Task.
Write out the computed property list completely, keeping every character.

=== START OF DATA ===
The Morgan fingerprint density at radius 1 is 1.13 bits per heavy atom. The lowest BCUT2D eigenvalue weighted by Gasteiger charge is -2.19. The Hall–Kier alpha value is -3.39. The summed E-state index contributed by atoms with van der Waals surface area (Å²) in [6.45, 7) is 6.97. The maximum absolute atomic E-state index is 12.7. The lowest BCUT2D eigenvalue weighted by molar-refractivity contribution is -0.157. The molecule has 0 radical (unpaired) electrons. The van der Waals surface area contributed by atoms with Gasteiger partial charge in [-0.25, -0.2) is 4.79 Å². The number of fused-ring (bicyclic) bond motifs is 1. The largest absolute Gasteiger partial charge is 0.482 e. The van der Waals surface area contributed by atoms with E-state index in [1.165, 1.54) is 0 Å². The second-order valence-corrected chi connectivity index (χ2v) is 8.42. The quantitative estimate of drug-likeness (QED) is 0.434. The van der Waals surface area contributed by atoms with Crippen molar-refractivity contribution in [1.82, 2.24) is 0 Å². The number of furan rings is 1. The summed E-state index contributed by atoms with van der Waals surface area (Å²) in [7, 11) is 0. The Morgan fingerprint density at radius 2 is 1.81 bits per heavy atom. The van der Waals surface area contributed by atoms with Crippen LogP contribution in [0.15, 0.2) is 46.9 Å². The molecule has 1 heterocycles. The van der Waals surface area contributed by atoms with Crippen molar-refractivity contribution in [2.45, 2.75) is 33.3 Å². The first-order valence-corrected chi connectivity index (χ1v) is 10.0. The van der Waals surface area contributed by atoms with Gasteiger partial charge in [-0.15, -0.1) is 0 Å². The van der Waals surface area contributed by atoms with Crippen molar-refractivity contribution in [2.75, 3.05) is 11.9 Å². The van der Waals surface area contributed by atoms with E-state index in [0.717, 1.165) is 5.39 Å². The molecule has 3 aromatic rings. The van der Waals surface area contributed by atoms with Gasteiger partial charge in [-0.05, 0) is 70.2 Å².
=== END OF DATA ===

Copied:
The Morgan fingerprint density at radius 1 is 1.13 bits per heavy atom. The lowest BCUT2D eigenvalue weighted by Gasteiger charge is -2.19. The Hall–Kier alpha value is -3.39. The summed E-state index contributed by atoms with van der Waals surface area (Å²) in [6.45, 7) is 6.97. The maximum absolute atomic E-state index is 12.7. The lowest BCUT2D eigenvalue weighted by molar-refractivity contribution is -0.157. The molecule has 0 radical (unpaired) electrons. The van der Waals surface area contributed by atoms with Gasteiger partial charge in [-0.25, -0.2) is 4.79 Å². The number of fused-ring (bicyclic) bond motifs is 1. The largest absolute Gasteiger partial charge is 0.482 e. The van der Waals surface area contributed by atoms with E-state index in [1.165, 1.54) is 0 Å². The second-order valence-corrected chi connectivity index (χ2v) is 8.42. The quantitative estimate of drug-likeness (QED) is 0.434. The van der Waals surface area contributed by atoms with Crippen molar-refractivity contribution in [1.82, 2.24) is 0 Å². The number of furan rings is 1. The summed E-state index contributed by atoms with van der Waals surface area (Å²) in [7, 11) is 0. The Morgan fingerprint density at radius 2 is 1.81 bits per heavy atom. The van der Waals surface area contributed by atoms with Crippen LogP contribution in [0.15, 0.2) is 46.9 Å². The molecule has 1 heterocycles. The van der Waals surface area contributed by atoms with Crippen molar-refractivity contribution in [2.45, 2.75) is 33.3 Å². The first-order valence-corrected chi connectivity index (χ1v) is 10.0. The van der Waals surface area contributed by atoms with Gasteiger partial charge in [-0.15, -0.1) is 0 Å². The van der Waals surface area contributed by atoms with Crippen molar-refractivity contribution in [2.75, 3.05) is 11.9 Å². The van der Waals surface area contributed by atoms with E-state index in [0.717, 1.165) is 5.39 Å². The molecule has 3 aromatic rings. The van der Waals surface area contributed by atoms with Gasteiger partial charge in [-0.05, 0) is 70.2 Å².